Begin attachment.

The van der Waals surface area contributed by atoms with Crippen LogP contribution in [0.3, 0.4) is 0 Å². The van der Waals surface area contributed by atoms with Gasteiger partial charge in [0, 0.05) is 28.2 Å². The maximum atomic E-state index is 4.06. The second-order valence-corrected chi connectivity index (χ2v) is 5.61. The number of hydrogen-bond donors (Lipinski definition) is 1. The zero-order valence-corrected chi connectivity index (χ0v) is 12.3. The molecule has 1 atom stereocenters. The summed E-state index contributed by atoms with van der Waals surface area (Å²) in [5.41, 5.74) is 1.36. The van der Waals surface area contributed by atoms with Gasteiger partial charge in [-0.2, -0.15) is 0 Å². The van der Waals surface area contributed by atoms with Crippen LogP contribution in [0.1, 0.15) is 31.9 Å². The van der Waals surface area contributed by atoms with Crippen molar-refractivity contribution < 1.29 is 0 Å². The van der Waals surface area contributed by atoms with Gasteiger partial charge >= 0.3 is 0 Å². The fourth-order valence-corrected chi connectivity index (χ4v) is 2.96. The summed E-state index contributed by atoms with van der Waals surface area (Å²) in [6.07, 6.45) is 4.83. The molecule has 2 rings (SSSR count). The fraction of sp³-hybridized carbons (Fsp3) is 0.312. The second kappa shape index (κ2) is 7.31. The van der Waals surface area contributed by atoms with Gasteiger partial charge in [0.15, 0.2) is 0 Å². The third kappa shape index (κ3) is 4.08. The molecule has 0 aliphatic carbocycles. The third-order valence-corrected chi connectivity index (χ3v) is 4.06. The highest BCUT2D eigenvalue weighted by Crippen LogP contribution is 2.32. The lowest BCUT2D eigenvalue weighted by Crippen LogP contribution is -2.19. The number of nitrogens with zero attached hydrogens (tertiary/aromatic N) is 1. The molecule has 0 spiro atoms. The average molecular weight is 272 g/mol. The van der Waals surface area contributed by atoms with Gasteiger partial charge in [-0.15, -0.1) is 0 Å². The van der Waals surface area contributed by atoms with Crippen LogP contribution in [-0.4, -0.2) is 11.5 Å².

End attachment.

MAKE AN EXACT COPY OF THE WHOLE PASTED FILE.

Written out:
The van der Waals surface area contributed by atoms with Crippen LogP contribution in [0.3, 0.4) is 0 Å². The van der Waals surface area contributed by atoms with Gasteiger partial charge in [0, 0.05) is 28.2 Å². The maximum atomic E-state index is 4.06. The second-order valence-corrected chi connectivity index (χ2v) is 5.61. The number of hydrogen-bond donors (Lipinski definition) is 1. The zero-order valence-corrected chi connectivity index (χ0v) is 12.3. The molecule has 1 atom stereocenters. The summed E-state index contributed by atoms with van der Waals surface area (Å²) in [5.41, 5.74) is 1.36. The van der Waals surface area contributed by atoms with Gasteiger partial charge in [-0.2, -0.15) is 0 Å². The van der Waals surface area contributed by atoms with Crippen LogP contribution in [0.1, 0.15) is 31.9 Å². The van der Waals surface area contributed by atoms with Crippen molar-refractivity contribution < 1.29 is 0 Å². The van der Waals surface area contributed by atoms with Gasteiger partial charge >= 0.3 is 0 Å². The fourth-order valence-corrected chi connectivity index (χ4v) is 2.96. The summed E-state index contributed by atoms with van der Waals surface area (Å²) in [6.07, 6.45) is 4.83. The molecule has 2 rings (SSSR count). The fraction of sp³-hybridized carbons (Fsp3) is 0.312. The second kappa shape index (κ2) is 7.31. The van der Waals surface area contributed by atoms with Gasteiger partial charge in [0.15, 0.2) is 0 Å². The third kappa shape index (κ3) is 4.08. The molecule has 0 aliphatic carbocycles. The third-order valence-corrected chi connectivity index (χ3v) is 4.06. The highest BCUT2D eigenvalue weighted by Crippen LogP contribution is 2.32. The lowest BCUT2D eigenvalue weighted by Crippen LogP contribution is -2.19. The number of nitrogens with zero attached hydrogens (tertiary/aromatic N) is 1. The molecule has 0 spiro atoms. The average molecular weight is 272 g/mol. The van der Waals surface area contributed by atoms with Gasteiger partial charge in [-0.15, -0.1) is 0 Å². The van der Waals surface area contributed by atoms with Crippen LogP contribution in [-0.4, -0.2) is 11.5 Å².